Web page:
The large for-profit insurers and hospitals will still find ways to grow their businesses, whether or not the GOP's health-reform bill is passed this summer, analysts said.
On Tuesday, the Senate delayed a closely watched vote on the bill, which will impose deep cuts in spending on Medicaid.
In the wake of this news, analysts at Citi initiated coverage of insurers Humana and Aetna with a buy rating, saying the firms have the potential to see greater profits from their Medicare and Medicaid businesses.
"When you step back from the uncertainty created by the current political landscape and consider the larger economics around how managed Medicaid helps states to save money and improve outcomes, it is likely to continue to be an indispensable piece of the solution for the future of health care," wrote Citi analyst Ralph Giacobbe in a research note.
Aetna now derives 13 percent of its revenue from Medicaid, the safety net health program for the poor, and the health insurer is looking to gain market share in the program, with recent contract wins in Nevada and Virginia, as states look for ways to stretch health-care dollars, Giacobbe said.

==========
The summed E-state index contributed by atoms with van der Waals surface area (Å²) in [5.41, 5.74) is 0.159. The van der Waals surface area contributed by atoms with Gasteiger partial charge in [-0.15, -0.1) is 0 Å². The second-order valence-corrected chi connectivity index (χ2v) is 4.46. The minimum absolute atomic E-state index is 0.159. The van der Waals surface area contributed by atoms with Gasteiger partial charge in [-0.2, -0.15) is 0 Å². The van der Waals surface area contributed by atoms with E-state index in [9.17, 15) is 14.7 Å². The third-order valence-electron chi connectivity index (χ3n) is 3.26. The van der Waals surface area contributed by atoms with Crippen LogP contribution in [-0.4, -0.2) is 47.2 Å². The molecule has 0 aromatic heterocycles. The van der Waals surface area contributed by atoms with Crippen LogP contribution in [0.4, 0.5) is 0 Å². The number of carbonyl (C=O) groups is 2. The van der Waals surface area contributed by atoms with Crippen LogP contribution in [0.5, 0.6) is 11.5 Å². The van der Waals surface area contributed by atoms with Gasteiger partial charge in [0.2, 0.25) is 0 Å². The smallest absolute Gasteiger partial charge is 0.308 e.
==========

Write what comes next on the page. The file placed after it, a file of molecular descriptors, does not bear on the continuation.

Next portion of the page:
Humana already derives about 80 percent of its revenue from the Medicare market, yet despite its dominance, the Citi analyst said, there remains room for growth as more baby boomers reach age 65 and qualify for the government health insurance program.
"We expect Humana to capture more than its fair share of this market growth and see the current government backdrop as relatively supportive of Medicare Advantage," Giacobbe wrote.
Just over one third of seniors now are enrolled in private Medicare Advantage health plans, but analysts expect that new retirees will increasingly be drawn to the plans that work more like employer plans rather than traditional Medicare.
On the other hand, they say the potential for a regulatory boost to growth in MA is more uncertain.
"Republicans have also historically been more in favor of privatizing parts of Medicare and this continues to remain a key pillar for House speaker Paul Ryan, although given recent hurdles around Republicans repeal and replace efforts realization of this goal near-term is likely off the table," Giacobbe said.